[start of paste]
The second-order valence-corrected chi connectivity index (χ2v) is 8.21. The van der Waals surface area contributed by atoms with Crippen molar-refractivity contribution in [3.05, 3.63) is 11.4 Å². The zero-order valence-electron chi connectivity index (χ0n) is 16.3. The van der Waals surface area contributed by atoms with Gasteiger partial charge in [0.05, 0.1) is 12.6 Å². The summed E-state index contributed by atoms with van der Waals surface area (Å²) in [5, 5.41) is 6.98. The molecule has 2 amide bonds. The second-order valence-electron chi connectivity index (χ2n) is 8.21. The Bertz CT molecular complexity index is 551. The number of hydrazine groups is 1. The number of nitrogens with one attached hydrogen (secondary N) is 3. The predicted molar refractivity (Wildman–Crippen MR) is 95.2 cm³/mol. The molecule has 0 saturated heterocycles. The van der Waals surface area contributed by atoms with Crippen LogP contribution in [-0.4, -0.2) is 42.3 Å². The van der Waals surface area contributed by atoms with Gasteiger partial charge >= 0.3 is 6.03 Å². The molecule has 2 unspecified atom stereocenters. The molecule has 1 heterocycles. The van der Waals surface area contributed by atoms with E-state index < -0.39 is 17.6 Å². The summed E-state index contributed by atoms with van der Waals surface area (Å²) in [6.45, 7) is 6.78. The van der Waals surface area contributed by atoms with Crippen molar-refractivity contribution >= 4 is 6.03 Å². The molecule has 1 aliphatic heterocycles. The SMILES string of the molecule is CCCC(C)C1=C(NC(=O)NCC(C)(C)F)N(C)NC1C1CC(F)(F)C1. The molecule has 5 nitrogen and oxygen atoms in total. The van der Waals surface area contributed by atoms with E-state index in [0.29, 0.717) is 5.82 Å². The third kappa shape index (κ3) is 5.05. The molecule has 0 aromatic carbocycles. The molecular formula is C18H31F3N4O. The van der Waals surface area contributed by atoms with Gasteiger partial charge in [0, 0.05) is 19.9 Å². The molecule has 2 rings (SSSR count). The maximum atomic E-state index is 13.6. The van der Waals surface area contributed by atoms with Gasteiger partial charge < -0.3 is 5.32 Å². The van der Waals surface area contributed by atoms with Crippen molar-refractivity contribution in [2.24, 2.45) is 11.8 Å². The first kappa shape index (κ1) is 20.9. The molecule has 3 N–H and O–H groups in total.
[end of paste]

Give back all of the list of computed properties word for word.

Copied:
The second-order valence-corrected chi connectivity index (χ2v) is 8.21. The van der Waals surface area contributed by atoms with Crippen molar-refractivity contribution in [3.05, 3.63) is 11.4 Å². The zero-order valence-electron chi connectivity index (χ0n) is 16.3. The van der Waals surface area contributed by atoms with Gasteiger partial charge in [0.05, 0.1) is 12.6 Å². The summed E-state index contributed by atoms with van der Waals surface area (Å²) in [5, 5.41) is 6.98. The molecule has 2 amide bonds. The second-order valence-electron chi connectivity index (χ2n) is 8.21. The Bertz CT molecular complexity index is 551. The number of hydrazine groups is 1. The number of nitrogens with one attached hydrogen (secondary N) is 3. The predicted molar refractivity (Wildman–Crippen MR) is 95.2 cm³/mol. The molecule has 0 saturated heterocycles. The van der Waals surface area contributed by atoms with Crippen LogP contribution in [-0.4, -0.2) is 42.3 Å². The van der Waals surface area contributed by atoms with Gasteiger partial charge >= 0.3 is 6.03 Å². The molecule has 2 unspecified atom stereocenters. The molecule has 1 heterocycles. The van der Waals surface area contributed by atoms with E-state index < -0.39 is 17.6 Å². The summed E-state index contributed by atoms with van der Waals surface area (Å²) in [6.45, 7) is 6.78. The van der Waals surface area contributed by atoms with Crippen molar-refractivity contribution >= 4 is 6.03 Å². The molecule has 1 aliphatic heterocycles. The SMILES string of the molecule is CCCC(C)C1=C(NC(=O)NCC(C)(C)F)N(C)NC1C1CC(F)(F)C1. The molecule has 5 nitrogen and oxygen atoms in total. The van der Waals surface area contributed by atoms with E-state index in [0.29, 0.717) is 5.82 Å². The third kappa shape index (κ3) is 5.05. The molecule has 0 aromatic carbocycles. The molecular formula is C18H31F3N4O. The van der Waals surface area contributed by atoms with Gasteiger partial charge in [0, 0.05) is 19.9 Å². The molecule has 2 rings (SSSR count). The maximum atomic E-state index is 13.6. The van der Waals surface area contributed by atoms with Gasteiger partial charge < -0.3 is 5.32 Å². The van der Waals surface area contributed by atoms with Crippen molar-refractivity contribution in [2.24, 2.45) is 11.8 Å². The first kappa shape index (κ1) is 20.9. The molecule has 3 N–H and O–H groups in total.